Ancient History & Civilisation

Chapter 39


1333 BC

“WHAT’S WRONG, MOTHER?” asked Tut.

The handsome little boy stood beside Nefertiti in a garden surrounded by fig trees and date palms and a rich green carpet of grass. His mother sat in the shade of a small palmetto. Her beautiful face was a tightly clenched mask. They both knew that she was unwell, and yet she pretended that nothing of the sort was true.

To be eight and faced with the prospect of losing his mother, so soon after losing his father, was something that no child could be prepared for.

But Tut was no ordinary child—he had royal blood—he was divine.

So he joined his mother on the small settee. He watched as she slowly leaned back and tried to relax, then flinched in pain as her skin came in contact with the hard chair.

“I’m dying, Tut, and I need to ask you to do something that you might think odd.”

“Don’t say that, Mother. You’re not dying.”

“I am. Either I am being poisoned—or there is a sickness inside my body that Aten does not wish to remove. I have ordered my servants to hasten their preparations of my burial chamber, because there may not be much time for me.”

Nefertiti closed her eyes as pain shot through her body. Tut placed his hand on top of hers, but did so gently, so as not to hurt her.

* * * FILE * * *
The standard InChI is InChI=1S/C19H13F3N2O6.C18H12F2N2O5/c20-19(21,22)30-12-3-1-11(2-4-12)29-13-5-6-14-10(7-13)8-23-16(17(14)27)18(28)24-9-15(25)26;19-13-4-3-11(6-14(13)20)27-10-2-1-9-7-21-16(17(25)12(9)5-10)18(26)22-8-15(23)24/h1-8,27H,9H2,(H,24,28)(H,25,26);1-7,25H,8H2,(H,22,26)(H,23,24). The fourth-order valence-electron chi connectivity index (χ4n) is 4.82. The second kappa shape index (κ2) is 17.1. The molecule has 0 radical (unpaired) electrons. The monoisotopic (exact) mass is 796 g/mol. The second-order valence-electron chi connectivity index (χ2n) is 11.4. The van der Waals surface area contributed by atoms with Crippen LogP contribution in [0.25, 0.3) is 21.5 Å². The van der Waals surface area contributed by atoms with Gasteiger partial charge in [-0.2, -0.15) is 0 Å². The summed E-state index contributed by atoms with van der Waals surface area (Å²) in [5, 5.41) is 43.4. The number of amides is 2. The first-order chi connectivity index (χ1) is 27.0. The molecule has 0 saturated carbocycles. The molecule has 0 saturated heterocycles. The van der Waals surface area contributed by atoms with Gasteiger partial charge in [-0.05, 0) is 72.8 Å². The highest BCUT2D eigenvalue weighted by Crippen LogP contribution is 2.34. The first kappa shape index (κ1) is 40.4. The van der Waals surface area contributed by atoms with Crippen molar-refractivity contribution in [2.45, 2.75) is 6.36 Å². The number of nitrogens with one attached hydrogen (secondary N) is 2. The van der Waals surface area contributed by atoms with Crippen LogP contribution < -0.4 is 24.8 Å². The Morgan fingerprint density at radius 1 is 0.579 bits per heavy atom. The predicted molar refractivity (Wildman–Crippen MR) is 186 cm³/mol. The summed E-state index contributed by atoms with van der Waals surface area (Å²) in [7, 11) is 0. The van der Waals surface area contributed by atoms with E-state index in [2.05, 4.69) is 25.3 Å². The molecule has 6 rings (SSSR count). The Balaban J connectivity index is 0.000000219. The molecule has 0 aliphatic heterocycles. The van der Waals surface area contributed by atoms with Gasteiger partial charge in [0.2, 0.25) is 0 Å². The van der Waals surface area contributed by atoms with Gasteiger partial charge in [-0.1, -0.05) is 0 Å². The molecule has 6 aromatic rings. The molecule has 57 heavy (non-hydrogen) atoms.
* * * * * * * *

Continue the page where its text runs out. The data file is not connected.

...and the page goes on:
This small act of kindness and compassion made Nefertiti smile. “You will be a great pharaoh. I am sure of it.”

“Thank you, Mother.”

He paused, reluctant to say what was on his mind.

“What is it?” Nefertiti asked.

“Do you promise not to be angry?”

She let a moment pass as she weighed her answer. “I promise. Now ask your question. You must always speak your mind, Tut.”

“Did Aye do this to you? I see the way he looks at you. It’s hard to tell whether he loves you or hates you.”

“I think it’s a little of both. But no, I do not fear Aye—though you should. You are just a boy and need to be protected from powerful, unscrupulous men who might want to see you harmed.”

“Do you think he wants to be pharaoh?”

“Yes, Tut, I do. And he is not the only man with a dream of ruling Egypt.”

“But he is a commoner.”

“So are you, Tut. Remember, your natural mother was of common birth. You are only half royal. Your sister is the only child in this palace who is full-blooded royalty. This is why I have asked you to come see me.”

“What do you mean? What are you saying, Mother?”

“Ankhesenpaaten cannot reign as pharaoh because she is a woman. But for you to rule as pharaoh, and to produce an heir who ensures the succession of our royal blood, you must blend your blood with that of a woman who is fully royal. Do you understand?”

“But Ankhesenpaaten is the only such person.”

“That’s right, Tut.” Nefertiti flinched once again from the pain. “Ankhe is the only one.”

“So you’re saying that…”

His voice trailed off in confusion, so Nefertiti finished the sentence for him.

“You must marry your sister.”

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